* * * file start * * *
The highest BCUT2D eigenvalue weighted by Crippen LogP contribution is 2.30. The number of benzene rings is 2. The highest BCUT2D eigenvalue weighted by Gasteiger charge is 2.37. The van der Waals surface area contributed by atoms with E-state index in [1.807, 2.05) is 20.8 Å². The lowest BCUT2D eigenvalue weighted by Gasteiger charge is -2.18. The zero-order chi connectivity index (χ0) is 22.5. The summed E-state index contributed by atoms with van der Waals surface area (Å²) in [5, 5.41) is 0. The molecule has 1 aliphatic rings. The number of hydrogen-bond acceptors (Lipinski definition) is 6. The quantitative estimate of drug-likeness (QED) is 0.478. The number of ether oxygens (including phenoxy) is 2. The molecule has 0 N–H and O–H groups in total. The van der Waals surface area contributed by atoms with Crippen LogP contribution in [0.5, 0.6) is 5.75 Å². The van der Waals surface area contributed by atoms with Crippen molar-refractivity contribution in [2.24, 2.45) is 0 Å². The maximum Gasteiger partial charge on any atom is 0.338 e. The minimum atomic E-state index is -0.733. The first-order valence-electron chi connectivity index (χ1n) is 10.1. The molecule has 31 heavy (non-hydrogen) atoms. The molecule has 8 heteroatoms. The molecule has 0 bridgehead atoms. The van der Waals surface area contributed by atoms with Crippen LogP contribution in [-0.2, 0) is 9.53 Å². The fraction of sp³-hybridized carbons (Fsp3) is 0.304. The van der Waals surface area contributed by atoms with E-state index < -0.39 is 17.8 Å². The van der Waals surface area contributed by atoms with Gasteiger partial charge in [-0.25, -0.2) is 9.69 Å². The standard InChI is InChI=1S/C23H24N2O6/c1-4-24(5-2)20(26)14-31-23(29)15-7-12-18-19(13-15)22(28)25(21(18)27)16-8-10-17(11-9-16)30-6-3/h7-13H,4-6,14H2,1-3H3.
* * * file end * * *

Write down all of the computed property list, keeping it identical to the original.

The highest BCUT2D eigenvalue weighted by Crippen LogP contribution is 2.30. The number of benzene rings is 2. The highest BCUT2D eigenvalue weighted by Gasteiger charge is 2.37. The van der Waals surface area contributed by atoms with E-state index in [1.807, 2.05) is 20.8 Å². The lowest BCUT2D eigenvalue weighted by Gasteiger charge is -2.18. The zero-order chi connectivity index (χ0) is 22.5. The summed E-state index contributed by atoms with van der Waals surface area (Å²) in [5, 5.41) is 0. The molecule has 1 aliphatic rings. The number of hydrogen-bond acceptors (Lipinski definition) is 6. The quantitative estimate of drug-likeness (QED) is 0.478. The number of ether oxygens (including phenoxy) is 2. The molecule has 0 N–H and O–H groups in total. The van der Waals surface area contributed by atoms with Crippen LogP contribution in [0.5, 0.6) is 5.75 Å². The van der Waals surface area contributed by atoms with Crippen molar-refractivity contribution in [2.24, 2.45) is 0 Å². The maximum Gasteiger partial charge on any atom is 0.338 e. The minimum atomic E-state index is -0.733. The first-order valence-electron chi connectivity index (χ1n) is 10.1. The molecule has 31 heavy (non-hydrogen) atoms. The molecule has 8 heteroatoms. The molecule has 0 bridgehead atoms. The van der Waals surface area contributed by atoms with Crippen LogP contribution in [-0.2, 0) is 9.53 Å². The fraction of sp³-hybridized carbons (Fsp3) is 0.304. The van der Waals surface area contributed by atoms with E-state index < -0.39 is 17.8 Å². The van der Waals surface area contributed by atoms with Gasteiger partial charge in [-0.25, -0.2) is 9.69 Å². The standard InChI is InChI=1S/C23H24N2O6/c1-4-24(5-2)20(26)14-31-23(29)15-7-12-18-19(13-15)22(28)25(21(18)27)16-8-10-17(11-9-16)30-6-3/h7-13H,4-6,14H2,1-3H3.